$30 Million Gift Establishes Cornell Real Estate Department

Cornell University's Sage Hall

The SC Johnson College of Business at Cornell University will have a new real estate department, funded by a $30 million donation from alumnus Paul Rubacha. Cornell photo

Cornell University is a well-known real estate school, less for the number of MBAs who go into the industry and more for its programs for other degree seekers. U.S. News ranked the SC Johnson College of Business 5th this year for real estate offerings, up from 6th in 2021 and 7th in 2020. Cornell’s two-year Baker Program in Real Estate, offered jointly by the Johnson College and the College of Architecture, Art, and Planning, is among the top East Coast master’s degree programs in the discipline.

Now, thanks to a $30 million gift from a prosperous alumnus, Cornell is investing in making its name synonymous with real estate. Paul Rubacha, a 1973 Cornell MBA, is financing a department of real estate in his name — grateful recognition, he says, for his successes both “professionally and personally.”

“This is an opportunity for me to say thanks to the university for much of what it’s done for me,” says Rubacha, co-founder of Ashley Capital, one of the largest privately held industrial real estate investment companies in the United States. “And I hope that by doing this, it will further strengthen the real estate education program at the university, and provide similar opportunities for scores of other students going forward.”

BAKER PROGRAM TO CENTER NEW REAL ESTATE DEPARTMENT 

Paul Rubacha, Cornell MBA Class of 1973

The gift includes $25 million to establish the Paul Rubacha Department of Real Estate and $5 million to incentivize others to contribute through a matching fund challenge. Administered between the Johnson College and Cornell’s architecture, art, and planning school, the department will be “an innovative, multi-college department of real estate, uniting partners across academia and industry, and building on Cornell’s strengths in engaged learning and impact-focused scholarship to increase opportunities for students and advance the field,” a news release stated. The new department will “expand and enhance a program that integrates finance, development, and the built environment in an unprecedented way.” It was approved May 26 by the Cornell Board of Trustees.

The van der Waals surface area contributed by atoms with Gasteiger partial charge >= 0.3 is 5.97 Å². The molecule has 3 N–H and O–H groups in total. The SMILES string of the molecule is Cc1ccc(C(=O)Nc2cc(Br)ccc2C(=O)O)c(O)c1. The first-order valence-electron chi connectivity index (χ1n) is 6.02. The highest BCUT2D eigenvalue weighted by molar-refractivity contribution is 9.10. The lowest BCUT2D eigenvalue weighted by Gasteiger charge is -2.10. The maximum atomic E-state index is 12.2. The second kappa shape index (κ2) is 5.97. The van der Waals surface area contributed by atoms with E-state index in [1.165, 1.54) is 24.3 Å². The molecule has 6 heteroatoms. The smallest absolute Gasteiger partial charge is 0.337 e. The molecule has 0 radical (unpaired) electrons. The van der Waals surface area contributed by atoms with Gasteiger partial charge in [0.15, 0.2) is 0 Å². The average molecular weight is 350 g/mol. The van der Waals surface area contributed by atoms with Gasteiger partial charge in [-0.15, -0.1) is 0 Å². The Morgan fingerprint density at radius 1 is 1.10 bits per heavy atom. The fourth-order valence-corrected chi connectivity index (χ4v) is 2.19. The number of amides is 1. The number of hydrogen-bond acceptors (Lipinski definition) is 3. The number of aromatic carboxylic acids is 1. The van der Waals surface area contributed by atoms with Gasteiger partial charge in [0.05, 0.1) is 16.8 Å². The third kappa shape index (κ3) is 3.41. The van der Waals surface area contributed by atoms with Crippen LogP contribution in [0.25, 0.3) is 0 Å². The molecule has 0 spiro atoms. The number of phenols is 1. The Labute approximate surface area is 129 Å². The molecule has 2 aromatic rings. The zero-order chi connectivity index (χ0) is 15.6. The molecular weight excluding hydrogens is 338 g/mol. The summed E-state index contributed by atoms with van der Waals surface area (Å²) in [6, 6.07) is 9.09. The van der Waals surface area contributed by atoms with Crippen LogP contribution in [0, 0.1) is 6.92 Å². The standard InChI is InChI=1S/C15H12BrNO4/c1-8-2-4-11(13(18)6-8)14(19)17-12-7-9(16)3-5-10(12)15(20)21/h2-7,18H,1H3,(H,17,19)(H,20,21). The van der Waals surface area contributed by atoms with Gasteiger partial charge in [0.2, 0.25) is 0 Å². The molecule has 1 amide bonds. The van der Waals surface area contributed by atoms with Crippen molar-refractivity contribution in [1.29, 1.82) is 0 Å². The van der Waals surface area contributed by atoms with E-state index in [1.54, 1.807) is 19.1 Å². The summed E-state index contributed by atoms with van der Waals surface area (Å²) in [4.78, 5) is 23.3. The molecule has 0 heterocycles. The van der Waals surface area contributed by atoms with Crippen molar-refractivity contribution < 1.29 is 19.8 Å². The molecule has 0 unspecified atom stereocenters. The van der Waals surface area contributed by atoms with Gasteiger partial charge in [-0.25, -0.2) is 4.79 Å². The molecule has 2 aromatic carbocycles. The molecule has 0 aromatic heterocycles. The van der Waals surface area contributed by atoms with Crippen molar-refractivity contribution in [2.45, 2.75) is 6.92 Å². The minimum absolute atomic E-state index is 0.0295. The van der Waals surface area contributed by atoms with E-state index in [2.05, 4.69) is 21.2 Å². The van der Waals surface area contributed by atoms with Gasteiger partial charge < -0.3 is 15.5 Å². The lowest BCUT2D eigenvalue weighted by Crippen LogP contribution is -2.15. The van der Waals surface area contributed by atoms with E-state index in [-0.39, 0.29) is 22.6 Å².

“I’m deeply grateful to Paul for his support, which is allowing us to strengthen Cornell’s academic distinction in so many exciting ways,” Cornell President Martha E. Pollack said in a news release. “The Paul Rubacha Department of Real Estate will open tremendous new possibilities for our faculty and students: enabling new collaborations across disciplines, with industry practitioners, and between programs in Ithaca and New York City.”

The Baker Program will serve as the new department’s flagship master’s degree-granting program. More academic offerings, such as a research-focused master’s/Ph.D. program, and more collaborations with Cornell colleges in Ithaca and New York City will be launched over the next few years.

“I’ve been fortunate that Cornell gave me some wonderful opportunities while I was a student,” said Rubacha, who earned his MBA one year after earning a bachelor’s degree from Cornell. “And even following graduation, those wonderful opportunities to participate in university activities and benefit from what the university has to offer have continued.”

CORE DEPARTMENT FACULTY TO BE HIRED

Cornell graduated only three MBAs who reported real estate salaries in 2021, according to the most current U.S. News data, about half the number it had in 2018. However, the Baker Program graduated 31 in 2021 (the most recent year for which data is published), 96% of whom received a full-time job offer. The average base salary for 2021 Baker grads was $90,769.

Anticipating a jump in MBAs interested in attending Cornell to study real estate, the school has promised an increase in faculty hiring. In addition to the 22 faculty currently contributing a portion of their teaching time toward the Baker Program, along with professors of practice and other non-tenure track faculty across Ithaca and New York City, Cornell “will add dedicated core department faculty,” according to a story in the Cornell Chronicle. “The new department will boost recruitment of faculty around signature themes and emerging priorities, leading to cross-disciplinary ideas, research and networks and more adaptive programs that respond to emerging industry needs and student interests, administrators said.”

“The new department will ensure that Cornell provides the richest-possible applied instruction and opportunities to students across campus,” Andrew Karolyi, Johnson College dean, said. “It will offer expanded industry and alumni engagement, incentivize innovative collaborations and advance the larger field and the future of real estate programs and pursuits at Cornell.”

The new department will offer “a thoughtful real-estate education unlike any other program in the country  one that’s as focused on design and development as it is on the balance sheet,” Provost Michael I. Kotlikoff said. “Combining faculty and staff expertise from the SC Johnson College of Business and the College of Architecture, Art and Planning will elevate Cornell’s existing array of real estate education, research and outreach.”

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